70mm edf F-106 Delta Dart


Elite member
For a long time I’ve wanted to build an F-106, and thought it was finally time to pull the trigger. I have a larger fiberglass F-106 edf kit on the shelf, but I’ve wanted to fly a smaller version first to get used to the shape in the air, and have something to mess around with before I fly the fiberglass bird. Hoping to have it finished up this week for Flite Fest TX, but it will be close!

The base of this project ito build a DTBF- Balsa hybrid build based on the Dan Savage F-106 kit plans. I had eyeballed this kit a few years back but never pulled the trigger before it was discontinued. Now, the plans are available publicly: http://savagelight.com/F-106/docs/F-106Plans.pdf. I scaled up the plans by about 10% to get a bit lower wing loading, and am making a few modifications to make the design more suitable more DTFB.

72 sheets tiled and taped together:

First, was the wings. I decided to keep most of the internal structure of balsa. The spar is 1/4” balsa, and the trailing edge has a balsa strip for mounting the control surface hinges. Also used some 3/16 plywood to create retract mounts. The retracts were leftover from an old Durafly Sea Vixen, and fit the size and length requirement perfectly

Completed wings covered in DTFB:

Next up is the fuselage. The keels were it from 1/4” balsa, and will hold together the fuselage formers. After cutting the formers, the plane is starting to take shape!

Next up will be starting sheeting on the nose, and mounting the nose retract. More to come soon!


Elite member
Thanks man! Spent most of tonight getting the nose retract and steering squared away, and just barely got a start on the sheeting. Shooting for fan installation and ducting tomorrow!



Elite member
A couple of updates.. Flite Fest was awesome, and I had a fantastic time there! Spent Friday in the build tent getting the 106 finished. By mid afternoon, she was balanced and ready to go. After a taxi test, I confirmed it couldn’t get enough speed to rotate flying off grass, so I opted for a hand launch. Josh Orchard gave it a great toss into the wind, and it glided fairly gently to the ground. On the plus side, it showed that the CG was pretty good, however it didn’t seem to have as much thrust as I anticipated.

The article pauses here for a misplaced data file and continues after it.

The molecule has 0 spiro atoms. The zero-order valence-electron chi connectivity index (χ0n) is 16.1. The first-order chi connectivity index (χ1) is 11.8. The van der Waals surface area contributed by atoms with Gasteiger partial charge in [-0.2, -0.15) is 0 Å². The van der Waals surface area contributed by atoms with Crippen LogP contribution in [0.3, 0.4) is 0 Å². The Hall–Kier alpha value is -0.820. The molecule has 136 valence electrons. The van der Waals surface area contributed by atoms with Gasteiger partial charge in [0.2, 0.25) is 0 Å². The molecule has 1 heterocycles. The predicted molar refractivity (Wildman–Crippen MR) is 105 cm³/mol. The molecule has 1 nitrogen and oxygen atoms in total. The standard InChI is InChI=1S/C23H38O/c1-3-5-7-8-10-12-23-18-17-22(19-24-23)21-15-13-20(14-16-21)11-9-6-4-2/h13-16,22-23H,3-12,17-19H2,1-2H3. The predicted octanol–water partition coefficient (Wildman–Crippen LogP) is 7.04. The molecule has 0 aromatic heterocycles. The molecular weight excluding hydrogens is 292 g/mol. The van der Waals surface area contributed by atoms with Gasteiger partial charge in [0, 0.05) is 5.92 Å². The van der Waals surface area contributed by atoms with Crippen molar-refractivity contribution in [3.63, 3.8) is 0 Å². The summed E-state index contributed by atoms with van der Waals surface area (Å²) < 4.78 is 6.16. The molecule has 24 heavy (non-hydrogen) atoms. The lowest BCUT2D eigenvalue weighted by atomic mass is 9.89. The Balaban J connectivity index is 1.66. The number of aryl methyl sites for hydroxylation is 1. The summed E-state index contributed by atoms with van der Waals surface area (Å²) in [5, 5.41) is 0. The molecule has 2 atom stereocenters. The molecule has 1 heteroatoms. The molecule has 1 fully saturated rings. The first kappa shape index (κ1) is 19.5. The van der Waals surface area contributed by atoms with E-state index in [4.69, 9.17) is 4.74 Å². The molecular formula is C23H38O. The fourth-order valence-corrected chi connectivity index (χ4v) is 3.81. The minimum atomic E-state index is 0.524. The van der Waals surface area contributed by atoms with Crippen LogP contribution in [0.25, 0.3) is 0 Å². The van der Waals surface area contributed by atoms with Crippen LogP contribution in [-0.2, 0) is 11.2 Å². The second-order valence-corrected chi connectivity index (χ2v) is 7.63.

Looking down the inlet, I found the problem. The suction from the fan was buckling the the sides of the poster board ducting. This constricted flow, and was starving the edf. By Saturday morning, I had two solutions worked in. I reinforced the inlet ducting with a balsa support and added a cheater hole to provide some pressure relief. Again, a taxi was tried, but still no rotation. My friend Tom gave me another launch, but this one didn’t go as nice as the first. He accidentally put a bit of spin on it as he threw, and it went sideways into the ground and severed the nose section off in front of the wing:


At first glance, looking over the carnage, it seemed like it was too badly damaged for a simple repair, and I was ready to write off the aircraft. After I got back from Flite Fest, I started digging into the wreckage a bit more. Pretty much everything aft of the wing is undamaged, outside of a section on ducting. I’ll have to re skin the forward fuselage, but it will definitely fly again. This time I think I’ll opt for a runway though! Thanks to all those who said hi at Flite Fest! Was awesome to meet you all and put faces to names!